Proposal aims to tighten rules
Some are concerned about the effect the dumps could have on people's health.
By JEFF ORTEGA
COLUMBUS -- Construction demolition and debris landfills would be brought under the same regulations as regular solid-waste dumps under a proposed constitutional amendment filed with the state Wednesday.
Backers of the proposed amendment, R Lives Count Too, a citizens group, want the issue on the November 2006 statewide ballot amid fears that more dumps may set up shop in Ohio without the proposed regulation.
Backers say they fear the impact the dumps could have on nearby residents and their health.
The group filed the summary statement with the state attorney general's office, which will determine whether the statement is fair and accurate.
If the attorney general upholds the summary language, backers would need to file 322,899 signatures by August to get the issue before voters, according to Carlo LoParo, a spokesman for the Ohio Secretary of State's office. That number represents 10 percent of the ballots cast in the 2002 governor's race.
Backers say the proposed regulation is necessary.
Industry has grown
Debbie Roth, a Warren resident and president of R Lives Count Too, said when the state's CD & amp;D laws were passed, the industry was smaller than it is today.
Now, & quot;it's large companies hauling debris out of the East Coast, & quot; Roth said.
There are 69 active construction demolition and debris landfills throughout the state, said Linda Oros, a spokeswoman for the Ohio Environmental Protection Agency.
Critics of construction debris landfills say more such sites could come to the state without the proposed additional regulation.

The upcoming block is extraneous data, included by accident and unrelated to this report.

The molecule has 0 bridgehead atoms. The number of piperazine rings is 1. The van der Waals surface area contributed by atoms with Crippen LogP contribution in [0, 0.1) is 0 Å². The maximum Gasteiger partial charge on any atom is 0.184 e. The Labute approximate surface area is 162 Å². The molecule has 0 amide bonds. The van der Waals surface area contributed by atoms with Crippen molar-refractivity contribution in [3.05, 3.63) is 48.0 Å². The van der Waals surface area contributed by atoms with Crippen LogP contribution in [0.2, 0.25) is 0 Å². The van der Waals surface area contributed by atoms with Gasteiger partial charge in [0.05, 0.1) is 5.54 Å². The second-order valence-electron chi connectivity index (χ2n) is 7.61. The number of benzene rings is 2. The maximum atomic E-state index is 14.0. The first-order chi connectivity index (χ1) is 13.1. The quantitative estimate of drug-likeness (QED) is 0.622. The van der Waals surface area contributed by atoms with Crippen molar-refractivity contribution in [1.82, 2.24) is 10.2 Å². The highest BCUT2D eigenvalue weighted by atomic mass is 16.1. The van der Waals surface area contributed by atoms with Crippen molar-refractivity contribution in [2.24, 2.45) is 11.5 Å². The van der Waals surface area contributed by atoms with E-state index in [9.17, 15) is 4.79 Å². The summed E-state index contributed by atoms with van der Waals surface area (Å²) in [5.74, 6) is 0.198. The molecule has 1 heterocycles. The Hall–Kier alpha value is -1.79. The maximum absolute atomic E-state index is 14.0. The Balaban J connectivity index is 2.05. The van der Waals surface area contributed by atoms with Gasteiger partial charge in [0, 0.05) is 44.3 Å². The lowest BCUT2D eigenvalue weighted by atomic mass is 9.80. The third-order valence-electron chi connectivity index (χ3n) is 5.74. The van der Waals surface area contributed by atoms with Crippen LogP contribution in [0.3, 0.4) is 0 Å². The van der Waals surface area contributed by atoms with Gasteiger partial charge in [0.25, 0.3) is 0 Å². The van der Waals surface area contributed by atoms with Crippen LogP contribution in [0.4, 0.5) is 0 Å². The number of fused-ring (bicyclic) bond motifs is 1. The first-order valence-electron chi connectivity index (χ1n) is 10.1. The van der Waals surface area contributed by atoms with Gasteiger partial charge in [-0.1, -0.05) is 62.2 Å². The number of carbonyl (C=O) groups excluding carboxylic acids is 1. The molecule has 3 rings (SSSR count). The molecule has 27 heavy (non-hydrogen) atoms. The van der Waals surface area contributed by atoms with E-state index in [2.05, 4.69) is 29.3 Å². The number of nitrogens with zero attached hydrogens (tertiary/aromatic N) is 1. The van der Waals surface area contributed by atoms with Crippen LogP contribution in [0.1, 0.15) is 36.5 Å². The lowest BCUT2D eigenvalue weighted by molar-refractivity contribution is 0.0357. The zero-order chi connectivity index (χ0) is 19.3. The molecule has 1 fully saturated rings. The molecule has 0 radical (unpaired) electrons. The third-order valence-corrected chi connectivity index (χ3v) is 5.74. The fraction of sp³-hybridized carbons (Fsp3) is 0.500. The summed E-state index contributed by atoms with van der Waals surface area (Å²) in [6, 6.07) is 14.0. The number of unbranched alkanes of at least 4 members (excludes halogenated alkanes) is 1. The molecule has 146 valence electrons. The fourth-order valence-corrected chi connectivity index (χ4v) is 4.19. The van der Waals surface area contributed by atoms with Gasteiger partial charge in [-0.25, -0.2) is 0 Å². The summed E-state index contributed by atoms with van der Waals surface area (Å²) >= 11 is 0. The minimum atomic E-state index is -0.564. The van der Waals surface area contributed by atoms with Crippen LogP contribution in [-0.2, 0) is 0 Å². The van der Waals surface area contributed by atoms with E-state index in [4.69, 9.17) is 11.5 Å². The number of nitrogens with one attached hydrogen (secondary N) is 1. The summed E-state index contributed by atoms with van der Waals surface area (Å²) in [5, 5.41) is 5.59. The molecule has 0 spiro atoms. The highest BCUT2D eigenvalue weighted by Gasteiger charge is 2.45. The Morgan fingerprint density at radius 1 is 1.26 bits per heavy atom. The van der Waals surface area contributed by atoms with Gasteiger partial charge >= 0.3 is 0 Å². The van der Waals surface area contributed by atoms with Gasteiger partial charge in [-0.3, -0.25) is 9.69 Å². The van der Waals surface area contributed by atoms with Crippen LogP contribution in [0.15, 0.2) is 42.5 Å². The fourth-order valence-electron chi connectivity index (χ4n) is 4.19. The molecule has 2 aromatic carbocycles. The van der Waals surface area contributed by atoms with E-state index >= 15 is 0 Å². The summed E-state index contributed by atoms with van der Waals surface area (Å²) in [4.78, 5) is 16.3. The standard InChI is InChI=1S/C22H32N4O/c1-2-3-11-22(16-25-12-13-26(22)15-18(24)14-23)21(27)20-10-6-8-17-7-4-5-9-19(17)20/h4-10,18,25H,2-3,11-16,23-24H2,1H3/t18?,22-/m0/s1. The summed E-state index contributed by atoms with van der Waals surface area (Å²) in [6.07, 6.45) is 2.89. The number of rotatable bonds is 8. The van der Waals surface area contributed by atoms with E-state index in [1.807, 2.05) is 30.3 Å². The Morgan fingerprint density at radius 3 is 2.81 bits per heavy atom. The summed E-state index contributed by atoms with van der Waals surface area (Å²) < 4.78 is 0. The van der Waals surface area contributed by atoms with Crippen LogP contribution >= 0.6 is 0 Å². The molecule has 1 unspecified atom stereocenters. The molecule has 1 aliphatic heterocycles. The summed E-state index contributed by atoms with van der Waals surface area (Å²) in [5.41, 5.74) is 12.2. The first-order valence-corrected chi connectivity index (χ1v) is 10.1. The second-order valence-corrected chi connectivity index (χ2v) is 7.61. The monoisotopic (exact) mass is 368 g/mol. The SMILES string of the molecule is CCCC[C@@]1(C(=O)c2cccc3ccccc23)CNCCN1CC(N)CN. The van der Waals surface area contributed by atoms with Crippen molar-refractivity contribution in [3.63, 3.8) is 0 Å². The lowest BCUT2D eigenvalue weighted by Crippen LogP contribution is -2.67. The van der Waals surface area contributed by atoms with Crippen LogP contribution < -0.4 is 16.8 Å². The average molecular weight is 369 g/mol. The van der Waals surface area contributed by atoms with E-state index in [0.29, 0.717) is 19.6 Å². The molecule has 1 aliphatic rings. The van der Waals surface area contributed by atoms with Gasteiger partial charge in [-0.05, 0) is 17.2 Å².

& quot;This is critical to the citizens of the state, & quot; Roth said. & quot;There's more and more landfills and more and more communities being put in this situation."
Landfill critics say state law provides limited oversight of CD & amp;D dumps. The proposed constitutional amendment would require the state to adopt rules as stringent as siting criteria for solid-waste dumps.
A state legislative committee has been studying the issue of CD & amp;D landfills and is preparing to issue a report that would likely cover a host of issues including siting requirements.
Reps weigh in
State Sen. Marc Dann, a Trumbull County Democrat who is on the legislative committee, said he thinks stricter rules are needed.
State Rep. Sandra Stabile Harwood, a Niles Democrat who also is on the committee, said she also thinks CD & amp;D dumps should have regulations as strict as solid-waste dumps.
The proposed ballot issue is also drawing support from state Rep. Randy Law, a Warren Republican.
& quot;I view the issue as part of a multipronged attack, & quot; said Law, who sponsored a bill in the Ohio House that would strengthen state regulations on CD & amp;D landfills. His bill is pending.
& quot;I think it's important to use all the tools in our arsenal. & quot;
Representatives of the CD & amp;D industry couldn't be reached to comment.
Roth said if the attorney general's office approves the proposal's summary statement she's confident that her group can get the necessary signatures to place the issue before voters.
Roth said she thinks the group would have to raise more than $1 million for its campaign push.